Royal Ascot provided its usual mix of drama, emotion and excitement with five days of top-class Flat racing. The Gold Cup again produced one of the finishes of the meeting, with three of Europe’s leading performers battling it out for the staying crown.

Irish raider Torcedor appeared to have stolen a march turning for home before French-trained Vazirabad was produced with what looked like a winning challenge, only for Newmarket-based Stradivarius and Frankie Dettori to assert close to home and take the spoils. Order Of St George, successful in 2016 and runner-up to Big Orange 12 months ago, could finish only fourth, emphasising the quality of this year’s renewal.

It’s no surprise that this famous 2m4f contest is – like staying races generally – so popular with racing fans. Horses that return year after year and display such courage over stamina-sapping distances gain a big following – and rightly so. Torcedor and Vazirabad, both six-year-old geldings, will hopefully be around for years to come, though the latter may need a more forgiving surface if he is to be seen at the Royal Meeting again.

Stradivarius would seemingly be destined for a career at stud, as a four-year-old entire by Derby and Arc hero Sea The Stars. It would be lovely to think that in future, Gold Cup winners could be sired by Bjorn Nielsen’s homebred – but will he get his opportunity with Flat mares? It’s far from certain. A horse that has shown enough stamina to win a Gold Cup is, sadly, a turn-off to many commercial breeders, even if he has the speed, class and versatility to win at shorter distances.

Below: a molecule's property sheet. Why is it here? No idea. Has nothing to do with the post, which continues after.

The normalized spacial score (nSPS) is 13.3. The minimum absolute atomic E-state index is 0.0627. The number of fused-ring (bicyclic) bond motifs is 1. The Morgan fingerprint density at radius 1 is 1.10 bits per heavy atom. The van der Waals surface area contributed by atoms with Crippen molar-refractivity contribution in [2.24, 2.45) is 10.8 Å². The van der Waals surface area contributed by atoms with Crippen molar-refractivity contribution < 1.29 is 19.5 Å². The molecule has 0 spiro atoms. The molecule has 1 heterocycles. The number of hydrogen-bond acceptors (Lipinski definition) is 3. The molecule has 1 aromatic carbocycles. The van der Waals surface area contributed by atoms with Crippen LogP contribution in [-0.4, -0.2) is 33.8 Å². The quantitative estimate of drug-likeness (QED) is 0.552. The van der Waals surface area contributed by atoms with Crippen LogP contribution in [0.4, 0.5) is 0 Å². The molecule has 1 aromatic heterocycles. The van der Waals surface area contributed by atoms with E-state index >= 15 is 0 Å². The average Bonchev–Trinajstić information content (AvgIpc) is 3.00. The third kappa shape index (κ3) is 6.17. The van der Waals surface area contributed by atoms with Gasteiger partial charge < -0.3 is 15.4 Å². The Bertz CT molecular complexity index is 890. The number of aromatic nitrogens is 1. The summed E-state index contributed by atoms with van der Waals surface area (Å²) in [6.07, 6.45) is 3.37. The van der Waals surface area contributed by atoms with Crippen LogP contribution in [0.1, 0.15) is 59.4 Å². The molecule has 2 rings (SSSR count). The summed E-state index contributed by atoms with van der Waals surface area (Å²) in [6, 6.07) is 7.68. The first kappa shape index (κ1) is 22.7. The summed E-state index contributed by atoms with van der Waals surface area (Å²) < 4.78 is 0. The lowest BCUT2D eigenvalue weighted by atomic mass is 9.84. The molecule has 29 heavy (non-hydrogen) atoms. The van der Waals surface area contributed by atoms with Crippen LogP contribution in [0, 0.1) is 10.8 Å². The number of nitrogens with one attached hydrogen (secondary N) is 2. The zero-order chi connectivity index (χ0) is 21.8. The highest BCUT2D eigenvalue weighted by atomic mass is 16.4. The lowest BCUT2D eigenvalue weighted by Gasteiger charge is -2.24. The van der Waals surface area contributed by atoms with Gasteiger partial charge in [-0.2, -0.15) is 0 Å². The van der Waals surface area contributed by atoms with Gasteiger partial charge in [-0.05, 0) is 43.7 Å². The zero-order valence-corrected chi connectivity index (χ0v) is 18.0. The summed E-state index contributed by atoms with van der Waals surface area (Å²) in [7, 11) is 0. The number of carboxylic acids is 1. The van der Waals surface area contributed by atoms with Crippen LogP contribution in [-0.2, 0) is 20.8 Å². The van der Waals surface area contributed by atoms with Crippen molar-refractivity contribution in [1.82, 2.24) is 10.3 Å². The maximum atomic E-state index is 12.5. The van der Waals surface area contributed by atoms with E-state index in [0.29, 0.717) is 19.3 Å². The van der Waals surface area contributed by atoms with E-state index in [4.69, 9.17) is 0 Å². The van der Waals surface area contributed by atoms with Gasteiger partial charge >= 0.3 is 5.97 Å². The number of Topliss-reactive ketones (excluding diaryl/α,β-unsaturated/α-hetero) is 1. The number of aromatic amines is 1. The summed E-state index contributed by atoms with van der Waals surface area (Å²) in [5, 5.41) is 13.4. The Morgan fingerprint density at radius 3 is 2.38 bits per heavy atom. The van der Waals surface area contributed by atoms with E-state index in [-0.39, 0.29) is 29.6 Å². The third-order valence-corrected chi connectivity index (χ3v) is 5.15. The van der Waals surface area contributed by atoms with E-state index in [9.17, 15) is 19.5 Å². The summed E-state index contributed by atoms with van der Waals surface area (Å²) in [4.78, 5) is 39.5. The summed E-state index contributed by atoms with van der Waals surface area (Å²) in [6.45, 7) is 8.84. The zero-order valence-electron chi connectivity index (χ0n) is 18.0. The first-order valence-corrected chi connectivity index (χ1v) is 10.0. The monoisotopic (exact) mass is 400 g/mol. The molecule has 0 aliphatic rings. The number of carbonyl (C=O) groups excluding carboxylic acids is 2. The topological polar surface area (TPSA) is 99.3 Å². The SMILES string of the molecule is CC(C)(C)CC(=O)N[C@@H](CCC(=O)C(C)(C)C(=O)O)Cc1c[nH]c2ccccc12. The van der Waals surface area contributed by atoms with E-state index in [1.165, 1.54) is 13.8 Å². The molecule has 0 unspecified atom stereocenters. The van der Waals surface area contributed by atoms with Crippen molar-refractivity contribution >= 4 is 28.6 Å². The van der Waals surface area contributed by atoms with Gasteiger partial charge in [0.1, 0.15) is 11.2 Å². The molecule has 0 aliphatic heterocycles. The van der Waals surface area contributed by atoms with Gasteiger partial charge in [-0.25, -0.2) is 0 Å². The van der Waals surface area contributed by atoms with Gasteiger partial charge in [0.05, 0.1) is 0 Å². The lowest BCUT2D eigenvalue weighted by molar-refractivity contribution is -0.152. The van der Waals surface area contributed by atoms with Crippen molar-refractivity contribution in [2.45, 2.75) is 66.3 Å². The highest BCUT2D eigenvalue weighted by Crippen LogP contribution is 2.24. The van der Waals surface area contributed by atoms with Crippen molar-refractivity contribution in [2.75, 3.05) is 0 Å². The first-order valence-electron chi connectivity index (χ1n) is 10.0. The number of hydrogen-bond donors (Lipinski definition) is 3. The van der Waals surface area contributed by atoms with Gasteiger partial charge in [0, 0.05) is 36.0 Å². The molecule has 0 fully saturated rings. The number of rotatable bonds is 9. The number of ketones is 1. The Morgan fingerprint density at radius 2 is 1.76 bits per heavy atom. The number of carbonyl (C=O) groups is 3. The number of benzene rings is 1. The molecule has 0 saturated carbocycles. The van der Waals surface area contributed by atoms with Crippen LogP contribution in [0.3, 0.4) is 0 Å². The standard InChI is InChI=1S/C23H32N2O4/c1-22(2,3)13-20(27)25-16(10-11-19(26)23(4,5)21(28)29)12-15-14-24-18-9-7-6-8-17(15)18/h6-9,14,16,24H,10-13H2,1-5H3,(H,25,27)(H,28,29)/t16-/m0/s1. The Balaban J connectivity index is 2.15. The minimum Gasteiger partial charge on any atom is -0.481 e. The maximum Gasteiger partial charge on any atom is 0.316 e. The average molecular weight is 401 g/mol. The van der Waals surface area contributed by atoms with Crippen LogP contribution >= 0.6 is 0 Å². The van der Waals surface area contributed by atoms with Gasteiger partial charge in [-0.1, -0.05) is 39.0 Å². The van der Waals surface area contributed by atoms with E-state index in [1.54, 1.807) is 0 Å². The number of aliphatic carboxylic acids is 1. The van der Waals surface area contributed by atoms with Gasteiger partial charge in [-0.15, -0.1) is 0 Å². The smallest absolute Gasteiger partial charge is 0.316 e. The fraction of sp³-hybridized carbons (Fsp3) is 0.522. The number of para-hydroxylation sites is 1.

Given the chance, there’s no reason why Stradivarius could not produce top-class runners on the Flat, though he is undoubtedly an attractive prospect for the National Hunt sector. The exploits of such as Kayf Tara and, more recently, Yeats suggest we are more likely to see the progeny of Stradivarius at the Cheltenham Festival than Royal Ascot. Which is a shame.

The Chesham Stakes may not have the profile of any of the Group 1s at Royal Ascot but that will not make the victory of Arthur Kitt in this year’s race any less special for Andrew Black and his Chasemore Farm team.

A son of his talented but ill-fated filly Ceiling Kitty, Black, who co-founded the betting exchange Betfair, tells Emma Berry how Arthur Kitt came close to death during the birth that claimed the life of his mother, and explains how his bloodstock operation has evolved from a private passion into a successful commercial enterprise.

In Arthur Kitt, a son of Derby winner Camelot, Black could yet have another exciting staying prospect in the mould of Black Panther, that tremendously tough and talented  galloper he owned in partnership with Michael Owen.

Middleham-based Karl Burke did not manage to hit the bullseye with his select team of Royal Ascot runners this year but in three-year-old Laurens, the upwardly mobile trainer houses one of the best fillies in Europe.

In a brilliant and frank interview with Tim Richards, Burke explains how he almost left Britain after a one-year ban threatened to derail his training career and why his family was such a huge help in turning things around.

Now with 130 horses including three-time Group 1 winner Laurens, Burke is looking to the future and set to continue his progress up the trainers’ table.